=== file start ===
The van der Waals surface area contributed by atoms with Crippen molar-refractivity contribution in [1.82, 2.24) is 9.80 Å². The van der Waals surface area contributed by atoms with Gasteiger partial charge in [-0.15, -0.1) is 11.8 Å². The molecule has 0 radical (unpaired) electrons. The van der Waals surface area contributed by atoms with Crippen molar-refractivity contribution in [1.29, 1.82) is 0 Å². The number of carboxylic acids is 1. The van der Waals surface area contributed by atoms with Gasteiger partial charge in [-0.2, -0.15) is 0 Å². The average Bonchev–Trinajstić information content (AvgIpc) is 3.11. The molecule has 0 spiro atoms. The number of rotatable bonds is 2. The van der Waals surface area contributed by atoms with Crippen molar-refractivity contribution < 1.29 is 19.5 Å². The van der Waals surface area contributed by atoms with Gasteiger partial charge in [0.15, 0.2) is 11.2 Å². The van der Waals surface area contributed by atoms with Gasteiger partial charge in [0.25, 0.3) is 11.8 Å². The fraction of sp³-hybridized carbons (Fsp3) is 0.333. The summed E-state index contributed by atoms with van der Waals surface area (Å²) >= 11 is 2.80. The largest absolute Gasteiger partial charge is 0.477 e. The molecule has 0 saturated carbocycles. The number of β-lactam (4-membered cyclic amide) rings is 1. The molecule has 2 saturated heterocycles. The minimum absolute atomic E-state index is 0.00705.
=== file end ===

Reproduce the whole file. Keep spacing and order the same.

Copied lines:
The van der Waals surface area contributed by atoms with Crippen molar-refractivity contribution in [1.82, 2.24) is 9.80 Å². The van der Waals surface area contributed by atoms with Gasteiger partial charge in [-0.15, -0.1) is 11.8 Å². The molecule has 0 radical (unpaired) electrons. The van der Waals surface area contributed by atoms with Crippen molar-refractivity contribution in [1.29, 1.82) is 0 Å². The number of carboxylic acids is 1. The van der Waals surface area contributed by atoms with Gasteiger partial charge in [-0.2, -0.15) is 0 Å². The average Bonchev–Trinajstić information content (AvgIpc) is 3.11. The molecule has 0 spiro atoms. The number of rotatable bonds is 2. The van der Waals surface area contributed by atoms with Crippen molar-refractivity contribution < 1.29 is 19.5 Å². The van der Waals surface area contributed by atoms with Gasteiger partial charge in [0.15, 0.2) is 11.2 Å². The van der Waals surface area contributed by atoms with Gasteiger partial charge in [0.25, 0.3) is 11.8 Å². The fraction of sp³-hybridized carbons (Fsp3) is 0.333. The summed E-state index contributed by atoms with van der Waals surface area (Å²) >= 11 is 2.80. The largest absolute Gasteiger partial charge is 0.477 e. The molecule has 0 saturated carbocycles. The number of β-lactam (4-membered cyclic amide) rings is 1. The molecule has 2 saturated heterocycles. The minimum absolute atomic E-state index is 0.00705.